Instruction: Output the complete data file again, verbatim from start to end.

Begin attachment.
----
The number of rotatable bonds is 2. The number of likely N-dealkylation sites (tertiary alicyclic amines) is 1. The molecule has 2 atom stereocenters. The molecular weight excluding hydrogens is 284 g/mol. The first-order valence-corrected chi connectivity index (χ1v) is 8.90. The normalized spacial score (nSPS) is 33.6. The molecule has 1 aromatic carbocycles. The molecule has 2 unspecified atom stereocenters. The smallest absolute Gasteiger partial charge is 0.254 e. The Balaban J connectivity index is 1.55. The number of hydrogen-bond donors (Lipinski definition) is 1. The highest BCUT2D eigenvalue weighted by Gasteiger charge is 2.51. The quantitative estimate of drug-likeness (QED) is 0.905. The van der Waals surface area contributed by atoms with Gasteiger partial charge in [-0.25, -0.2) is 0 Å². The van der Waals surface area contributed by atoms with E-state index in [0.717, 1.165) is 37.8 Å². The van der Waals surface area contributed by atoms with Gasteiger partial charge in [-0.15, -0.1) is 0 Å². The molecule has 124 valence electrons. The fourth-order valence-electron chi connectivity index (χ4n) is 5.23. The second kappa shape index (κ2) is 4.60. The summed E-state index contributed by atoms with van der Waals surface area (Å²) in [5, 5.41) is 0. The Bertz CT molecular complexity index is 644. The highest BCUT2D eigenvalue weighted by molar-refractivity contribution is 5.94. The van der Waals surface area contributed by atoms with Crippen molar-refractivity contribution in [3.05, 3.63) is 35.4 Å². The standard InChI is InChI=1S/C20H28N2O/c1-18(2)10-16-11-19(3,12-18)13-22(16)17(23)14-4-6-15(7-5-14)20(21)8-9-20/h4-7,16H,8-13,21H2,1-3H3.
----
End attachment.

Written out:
The number of rotatable bonds is 2. The number of likely N-dealkylation sites (tertiary alicyclic amines) is 1. The molecule has 2 atom stereocenters. The molecular weight excluding hydrogens is 284 g/mol. The first-order valence-corrected chi connectivity index (χ1v) is 8.90. The normalized spacial score (nSPS) is 33.6. The molecule has 1 aromatic carbocycles. The molecule has 2 unspecified atom stereocenters. The smallest absolute Gasteiger partial charge is 0.254 e. The Balaban J connectivity index is 1.55. The number of hydrogen-bond donors (Lipinski definition) is 1. The highest BCUT2D eigenvalue weighted by Gasteiger charge is 2.51. The quantitative estimate of drug-likeness (QED) is 0.905. The van der Waals surface area contributed by atoms with Gasteiger partial charge in [-0.25, -0.2) is 0 Å². The van der Waals surface area contributed by atoms with E-state index in [0.717, 1.165) is 37.8 Å². The van der Waals surface area contributed by atoms with Gasteiger partial charge in [-0.15, -0.1) is 0 Å². The molecule has 124 valence electrons. The fourth-order valence-electron chi connectivity index (χ4n) is 5.23. The second kappa shape index (κ2) is 4.60. The summed E-state index contributed by atoms with van der Waals surface area (Å²) in [5, 5.41) is 0. The Bertz CT molecular complexity index is 644. The highest BCUT2D eigenvalue weighted by molar-refractivity contribution is 5.94. The van der Waals surface area contributed by atoms with Crippen molar-refractivity contribution in [3.05, 3.63) is 35.4 Å². The standard InChI is InChI=1S/C20H28N2O/c1-18(2)10-16-11-19(3,12-18)13-22(16)17(23)14-4-6-15(7-5-14)20(21)8-9-20/h4-7,16H,8-13,21H2,1-3H3.